These are extremely insightful loudspeakers, capable of extracting a huge amount of detail from soundtracks without sounding forced or unnatural. Equally, they can be pushed very hard without excessive harshness.

Muffled conversations are relayed with absolute clarity and dialogue stays intelligible while all hell breaks loose elsewhere. So the collected wisdom of Stallone, Statham, Lee and Lundgren in The Expendables is not lost in the almost constant gunfire at any point.

The single driver S-71C manages to hold the soundstage between left and right together extremely well and there is little sense of it being overwhelmed, even during manic moments on screen.

Top scores

Pioneer s71

The tonality on offer is also of a very high standard. In the sparse but immersive soundtrack of Moon, the S-71s reproduce the haunting, slightly off-key quality of the signature piano motif perfectly with a real sense of presence and decay to the notes.

Film scores with large string sections are equally well dealt with and there is none of the slightly synthetic and scratchy quality that massed violins can occasionally provoke, especially in poorly sorted metal tweeters.

As might be expected from the consistent use of the same concentric driver, the handover between speakers is smooth and relatively seamless. That said, in many setups, the considerable height difference between the tweeter in the centre and the floorstanders will become apparent during very fast panning of an effect from one side of the room to another.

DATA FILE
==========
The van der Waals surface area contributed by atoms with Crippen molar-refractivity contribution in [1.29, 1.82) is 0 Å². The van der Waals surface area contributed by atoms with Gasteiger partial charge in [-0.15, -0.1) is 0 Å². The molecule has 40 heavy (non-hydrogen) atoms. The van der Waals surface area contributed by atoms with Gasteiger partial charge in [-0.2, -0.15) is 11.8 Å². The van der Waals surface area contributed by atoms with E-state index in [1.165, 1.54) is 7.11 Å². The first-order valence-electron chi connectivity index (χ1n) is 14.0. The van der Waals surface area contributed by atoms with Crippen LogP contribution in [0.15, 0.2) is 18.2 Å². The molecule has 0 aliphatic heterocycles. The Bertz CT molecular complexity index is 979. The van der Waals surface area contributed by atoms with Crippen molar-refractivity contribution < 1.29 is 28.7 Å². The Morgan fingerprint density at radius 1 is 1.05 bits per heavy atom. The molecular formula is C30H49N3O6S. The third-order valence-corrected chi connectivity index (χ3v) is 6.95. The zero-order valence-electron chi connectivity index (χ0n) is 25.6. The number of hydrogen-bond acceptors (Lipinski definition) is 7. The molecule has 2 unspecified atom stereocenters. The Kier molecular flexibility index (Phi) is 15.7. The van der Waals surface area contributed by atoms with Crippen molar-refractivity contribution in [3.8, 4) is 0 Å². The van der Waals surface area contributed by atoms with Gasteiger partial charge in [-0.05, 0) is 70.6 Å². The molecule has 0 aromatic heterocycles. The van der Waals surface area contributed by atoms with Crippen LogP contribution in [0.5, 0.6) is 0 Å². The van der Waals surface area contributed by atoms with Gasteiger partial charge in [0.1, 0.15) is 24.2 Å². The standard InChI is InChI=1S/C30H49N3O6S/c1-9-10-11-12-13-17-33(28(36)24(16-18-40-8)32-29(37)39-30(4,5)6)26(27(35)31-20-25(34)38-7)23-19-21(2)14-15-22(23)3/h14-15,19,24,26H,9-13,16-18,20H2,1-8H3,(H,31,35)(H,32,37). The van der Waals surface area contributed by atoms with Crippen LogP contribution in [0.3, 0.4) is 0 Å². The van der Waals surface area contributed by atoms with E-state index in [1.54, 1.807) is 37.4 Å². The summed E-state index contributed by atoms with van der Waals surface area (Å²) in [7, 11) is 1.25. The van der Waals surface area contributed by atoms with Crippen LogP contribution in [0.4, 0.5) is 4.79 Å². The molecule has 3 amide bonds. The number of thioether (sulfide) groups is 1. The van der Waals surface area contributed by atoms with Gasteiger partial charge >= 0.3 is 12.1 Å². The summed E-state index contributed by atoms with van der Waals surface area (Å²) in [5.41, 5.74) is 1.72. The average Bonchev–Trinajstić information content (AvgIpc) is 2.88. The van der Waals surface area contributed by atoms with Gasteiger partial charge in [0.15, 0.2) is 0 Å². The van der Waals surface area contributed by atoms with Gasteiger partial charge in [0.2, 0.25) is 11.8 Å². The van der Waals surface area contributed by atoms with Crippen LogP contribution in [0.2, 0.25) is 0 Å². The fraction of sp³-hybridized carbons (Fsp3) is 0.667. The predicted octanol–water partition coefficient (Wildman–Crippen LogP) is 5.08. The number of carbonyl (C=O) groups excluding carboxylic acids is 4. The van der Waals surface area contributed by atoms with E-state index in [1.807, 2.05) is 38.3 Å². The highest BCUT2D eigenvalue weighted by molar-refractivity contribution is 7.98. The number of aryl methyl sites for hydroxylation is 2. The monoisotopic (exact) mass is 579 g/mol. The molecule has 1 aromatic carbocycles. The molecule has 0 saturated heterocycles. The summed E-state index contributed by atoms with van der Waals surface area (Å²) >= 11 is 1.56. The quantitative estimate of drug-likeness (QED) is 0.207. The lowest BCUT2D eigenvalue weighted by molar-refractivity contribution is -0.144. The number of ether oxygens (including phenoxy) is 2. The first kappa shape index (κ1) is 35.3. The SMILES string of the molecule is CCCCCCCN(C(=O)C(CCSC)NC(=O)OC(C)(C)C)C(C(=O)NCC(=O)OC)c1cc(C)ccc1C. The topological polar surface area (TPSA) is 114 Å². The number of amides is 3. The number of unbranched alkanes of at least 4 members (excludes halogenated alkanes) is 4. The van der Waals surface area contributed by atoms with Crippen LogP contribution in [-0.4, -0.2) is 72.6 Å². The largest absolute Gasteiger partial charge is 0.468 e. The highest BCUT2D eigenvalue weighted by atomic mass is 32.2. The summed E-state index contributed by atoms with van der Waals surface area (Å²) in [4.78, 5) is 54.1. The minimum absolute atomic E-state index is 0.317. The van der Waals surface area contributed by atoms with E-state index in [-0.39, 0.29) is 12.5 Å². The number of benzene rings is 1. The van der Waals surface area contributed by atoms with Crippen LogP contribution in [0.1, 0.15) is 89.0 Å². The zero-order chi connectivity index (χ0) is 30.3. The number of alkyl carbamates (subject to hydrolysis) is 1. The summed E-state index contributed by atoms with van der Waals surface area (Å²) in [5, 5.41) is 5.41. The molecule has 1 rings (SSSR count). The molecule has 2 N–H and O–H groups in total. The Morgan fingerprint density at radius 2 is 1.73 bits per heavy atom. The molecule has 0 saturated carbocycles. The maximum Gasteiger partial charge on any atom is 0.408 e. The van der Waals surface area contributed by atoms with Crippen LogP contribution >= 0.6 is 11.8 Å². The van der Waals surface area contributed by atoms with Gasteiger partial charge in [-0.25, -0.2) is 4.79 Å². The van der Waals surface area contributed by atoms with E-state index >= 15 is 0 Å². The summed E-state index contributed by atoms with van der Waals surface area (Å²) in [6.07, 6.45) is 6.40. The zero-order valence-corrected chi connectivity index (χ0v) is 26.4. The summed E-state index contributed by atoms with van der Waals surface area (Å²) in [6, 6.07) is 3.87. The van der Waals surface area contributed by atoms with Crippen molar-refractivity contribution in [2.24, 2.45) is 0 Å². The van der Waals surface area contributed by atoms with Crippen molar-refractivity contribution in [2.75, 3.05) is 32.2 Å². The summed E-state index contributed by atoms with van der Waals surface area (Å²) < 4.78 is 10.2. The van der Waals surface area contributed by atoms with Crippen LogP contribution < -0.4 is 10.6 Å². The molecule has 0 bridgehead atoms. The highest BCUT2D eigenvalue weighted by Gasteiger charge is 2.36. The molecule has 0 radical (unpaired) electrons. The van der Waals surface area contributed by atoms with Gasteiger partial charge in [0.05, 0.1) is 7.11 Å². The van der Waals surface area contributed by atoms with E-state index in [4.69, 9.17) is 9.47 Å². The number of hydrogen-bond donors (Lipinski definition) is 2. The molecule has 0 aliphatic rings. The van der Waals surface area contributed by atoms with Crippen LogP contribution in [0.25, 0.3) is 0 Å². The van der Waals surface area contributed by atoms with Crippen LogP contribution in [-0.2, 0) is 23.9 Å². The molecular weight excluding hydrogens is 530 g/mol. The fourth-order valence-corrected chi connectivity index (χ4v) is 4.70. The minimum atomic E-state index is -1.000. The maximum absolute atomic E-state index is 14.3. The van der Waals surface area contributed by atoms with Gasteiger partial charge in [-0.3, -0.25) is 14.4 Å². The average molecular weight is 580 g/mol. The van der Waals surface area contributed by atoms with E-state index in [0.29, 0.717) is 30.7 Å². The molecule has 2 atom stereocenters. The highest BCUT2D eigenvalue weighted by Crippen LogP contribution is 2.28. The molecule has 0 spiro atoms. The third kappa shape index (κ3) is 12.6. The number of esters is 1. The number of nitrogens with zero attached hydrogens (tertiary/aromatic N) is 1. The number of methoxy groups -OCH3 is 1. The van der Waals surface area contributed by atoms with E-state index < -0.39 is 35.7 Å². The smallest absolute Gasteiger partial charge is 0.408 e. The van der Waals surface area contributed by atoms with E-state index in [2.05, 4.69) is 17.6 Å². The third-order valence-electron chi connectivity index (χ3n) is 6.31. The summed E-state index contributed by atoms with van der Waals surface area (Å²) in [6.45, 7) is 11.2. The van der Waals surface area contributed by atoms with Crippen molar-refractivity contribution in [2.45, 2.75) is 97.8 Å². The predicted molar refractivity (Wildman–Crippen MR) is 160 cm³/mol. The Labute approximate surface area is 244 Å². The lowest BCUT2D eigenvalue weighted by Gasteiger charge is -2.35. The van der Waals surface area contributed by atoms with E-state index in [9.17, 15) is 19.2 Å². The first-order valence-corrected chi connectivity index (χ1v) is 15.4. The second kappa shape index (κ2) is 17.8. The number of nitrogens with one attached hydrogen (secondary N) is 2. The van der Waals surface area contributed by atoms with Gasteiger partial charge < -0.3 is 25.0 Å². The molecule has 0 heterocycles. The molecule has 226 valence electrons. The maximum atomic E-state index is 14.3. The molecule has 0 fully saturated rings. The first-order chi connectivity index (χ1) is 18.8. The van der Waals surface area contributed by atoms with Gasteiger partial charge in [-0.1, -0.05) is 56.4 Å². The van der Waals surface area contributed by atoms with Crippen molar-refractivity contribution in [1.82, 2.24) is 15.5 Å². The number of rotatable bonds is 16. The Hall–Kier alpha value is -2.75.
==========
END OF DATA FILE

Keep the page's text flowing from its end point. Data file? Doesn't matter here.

The only small fly in the ointment is the S-71W subwoofer. Far from a poor design, it stays clean and relatively quick throughout the frequency range, but finds itself short of grunt partnering the floorstanders. Pioneer quotes a lower frequency response of 30Hz for the S-71s and, while this will be at a substantially lower output than higher frequencies, in a real world situation they are producing a more than reasonable output down to 50Hz or so.

The S-71W does not stamp the same authority on the lower bass after this point and it lacks the extremely taught and agile quality that the trick horn-loaded port gives the S-71. In a system where the S-71B surrounds are used for front as well as rear duties, the S-71W would make much more sense but with the floorstanders, a more muscular performer in the bottom 50Hz would make a positive improvement.

Tuning up

Musically, the S-71s also put in a respectable performance in stereo. The same strong tonality helps vocals and instruments to shine and the soundstage is wide and even.

The bass response is also impressive with a good 'in-the-diaphram' feel to kick drums and the like. The timing and sense of rhythm is bettered by some other similarly-priced designs, but few of those go on to combine the same insight and delicacy that the S-71s can generate. They certainly have a great deal to recommend them.

The clever technology works to deliver an immersive listen and they can handle complex and cluttered soundtracks with ease. The superb build and finish should ensure they last a good few amp updates to boot.

In a perfect world, I would prefer a gloss black or a wood veneer option, and I would be inclined to ask my dealer nicely if I could at least demo with some other subwoofers, but the S-71 series is a 'must audition' for anyone looking for a set of speakers with real clarity and refinement.